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Living With Volcanoes

The Plus Side of Volcanoes
Spas and Resorts

Mud Baths

Calistoga (Napa Valley, California) and mud go way back - Mud baths -- said to relax muscles, sooth aches, improve circulation and smooth the skin -- have been a visitor staple in Calistoga ever since Sam Brannan reined in the thermal springs at the foot of Mount St. Helena and opened his Calistoga Hot Springs Resort in the 1860s. Spa after spa followed; today there are more than a dozen, making Calistoga the most spa-ified town in the West. "In the natural state, what we had around here was hot springs bubbling up all around. When they put wells down for swimming pools, it concentrated it, and the hot springs were lost," said John Merchant, whose Indian Springs Spa and Resort stands on the site of Brannan's fashionable 19th century watering hole. Until rather recently, mud baths were promoted as an arthritis treatment. They entail lying for 10 to 15 minutes in a sarcophagus like tub filled with mud made from hot-spring water mixed with volcanic ash, peat moss, clay or other materials, depending on the spa. "The mud bath is done in Japan, it's done in Europe -- it's a very old procedure," Merchant said. "In the 1930s and '40s, people with arthritis would come here, take a mud bath every day and come away feeling healed." Nowadays, mud baths are generally included in a larger course of treatment aimed primarily at reducing stress and promoting relaxation. Though it sounds, well, dirty, mud baths actually are quite sanitary, spa operators say. Brochures from the establishments that offer them explain that mud in the tubs is pumped through with 212-degree water and thoroughly raked between customers. Indian Springs -- which locals persist in calling Pachita's, after a previous owner -- remains the classic place to go for "the works," followed by a swim in a magnificent, 60-by-120-foot, geyser-heated swimming pool dating from 1913. According to the Indian Springs Spa and Resort Website (2003): "Indian Springs history began millions of years ago with the eruption of Mount Konocti, 20 miles away. The eruption deposited volcanic ash on the land, which we use exclusively in our mud tubs. The eruption also left a fissure in the earth through which groundwater reaches the hot magma at 4,000 feet, and then resurfaces as Indian Springs's four thermal geysers (212 degrees). The water rises through old sea beds adding rich mineral and salt traces." -- Information courtesy Napa Valley Spas and Lodging Website, 2003, and Indian Springs Spa Website, 2003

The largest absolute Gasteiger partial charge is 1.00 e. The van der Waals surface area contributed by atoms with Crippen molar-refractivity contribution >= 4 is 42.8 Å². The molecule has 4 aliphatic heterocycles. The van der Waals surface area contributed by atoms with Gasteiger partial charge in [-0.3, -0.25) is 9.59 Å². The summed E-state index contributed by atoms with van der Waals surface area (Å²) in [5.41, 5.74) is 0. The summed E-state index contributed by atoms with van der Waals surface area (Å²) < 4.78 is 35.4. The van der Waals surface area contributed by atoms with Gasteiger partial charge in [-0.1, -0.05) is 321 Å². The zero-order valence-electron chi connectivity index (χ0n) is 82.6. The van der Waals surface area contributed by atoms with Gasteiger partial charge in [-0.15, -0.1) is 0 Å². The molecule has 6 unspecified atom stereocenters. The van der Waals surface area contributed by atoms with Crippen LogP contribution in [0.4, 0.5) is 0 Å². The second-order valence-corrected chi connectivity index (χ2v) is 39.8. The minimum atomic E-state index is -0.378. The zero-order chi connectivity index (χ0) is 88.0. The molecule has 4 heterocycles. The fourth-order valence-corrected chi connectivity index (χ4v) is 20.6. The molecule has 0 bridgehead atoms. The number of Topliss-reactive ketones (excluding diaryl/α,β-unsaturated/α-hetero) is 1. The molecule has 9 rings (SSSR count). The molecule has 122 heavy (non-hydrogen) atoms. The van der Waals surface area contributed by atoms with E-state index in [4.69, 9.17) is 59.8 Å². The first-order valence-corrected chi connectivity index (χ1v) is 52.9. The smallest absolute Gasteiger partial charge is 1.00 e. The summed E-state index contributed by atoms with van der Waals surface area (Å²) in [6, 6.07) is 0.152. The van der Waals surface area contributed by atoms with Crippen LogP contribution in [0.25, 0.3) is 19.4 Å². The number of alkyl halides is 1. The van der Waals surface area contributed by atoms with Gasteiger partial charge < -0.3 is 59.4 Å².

Hot Baths of Rotorua

The Rotorua-Whakarawarewa area (New Zealand) is known for numerous hot springs, geysers, and other geothermal features that support a significant tourist industry. The supply of hot water to baths of Rotorua may have failed for a period of several weeks sometime in the first half of 1886. Local changes in hot-water circulation are not uncommon, so we cannot be sure that the failure, even if it did occur, reflected any unrest on the scale of Rotorua Caldera. -- Excerpts from: Newhall and Dzurisin, 1988, Historical Unrest at Large Calderas of the World, USGS Bulletin 1855

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07/13/09, Lyn Topinka